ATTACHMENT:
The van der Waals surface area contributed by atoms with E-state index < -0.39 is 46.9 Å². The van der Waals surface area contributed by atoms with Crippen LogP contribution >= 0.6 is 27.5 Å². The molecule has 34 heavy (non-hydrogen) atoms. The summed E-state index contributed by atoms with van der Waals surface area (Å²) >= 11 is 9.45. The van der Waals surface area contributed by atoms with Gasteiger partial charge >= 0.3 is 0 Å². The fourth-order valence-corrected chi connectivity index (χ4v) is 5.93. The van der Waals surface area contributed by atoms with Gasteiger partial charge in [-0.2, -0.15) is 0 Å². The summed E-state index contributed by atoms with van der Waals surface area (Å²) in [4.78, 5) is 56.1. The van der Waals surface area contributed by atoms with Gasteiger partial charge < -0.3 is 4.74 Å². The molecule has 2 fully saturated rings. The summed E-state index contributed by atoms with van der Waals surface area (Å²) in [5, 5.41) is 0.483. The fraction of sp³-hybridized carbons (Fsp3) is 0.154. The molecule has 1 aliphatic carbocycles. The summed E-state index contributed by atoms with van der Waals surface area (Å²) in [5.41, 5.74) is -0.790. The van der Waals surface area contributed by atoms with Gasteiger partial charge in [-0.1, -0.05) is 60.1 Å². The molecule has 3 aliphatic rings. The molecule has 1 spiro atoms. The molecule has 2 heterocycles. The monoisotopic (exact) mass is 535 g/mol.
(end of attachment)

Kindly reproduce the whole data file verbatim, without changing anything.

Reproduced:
The van der Waals surface area contributed by atoms with E-state index < -0.39 is 46.9 Å². The van der Waals surface area contributed by atoms with Crippen LogP contribution >= 0.6 is 27.5 Å². The molecule has 34 heavy (non-hydrogen) atoms. The summed E-state index contributed by atoms with van der Waals surface area (Å²) >= 11 is 9.45. The van der Waals surface area contributed by atoms with Gasteiger partial charge >= 0.3 is 0 Å². The fourth-order valence-corrected chi connectivity index (χ4v) is 5.93. The van der Waals surface area contributed by atoms with Gasteiger partial charge in [-0.2, -0.15) is 0 Å². The summed E-state index contributed by atoms with van der Waals surface area (Å²) in [4.78, 5) is 56.1. The van der Waals surface area contributed by atoms with Gasteiger partial charge < -0.3 is 4.74 Å². The molecule has 2 fully saturated rings. The summed E-state index contributed by atoms with van der Waals surface area (Å²) in [5, 5.41) is 0.483. The fraction of sp³-hybridized carbons (Fsp3) is 0.154. The molecule has 1 aliphatic carbocycles. The summed E-state index contributed by atoms with van der Waals surface area (Å²) in [5.41, 5.74) is -0.790. The van der Waals surface area contributed by atoms with Gasteiger partial charge in [-0.1, -0.05) is 60.1 Å². The molecule has 3 aliphatic rings. The molecule has 1 spiro atoms. The molecule has 2 heterocycles. The monoisotopic (exact) mass is 535 g/mol.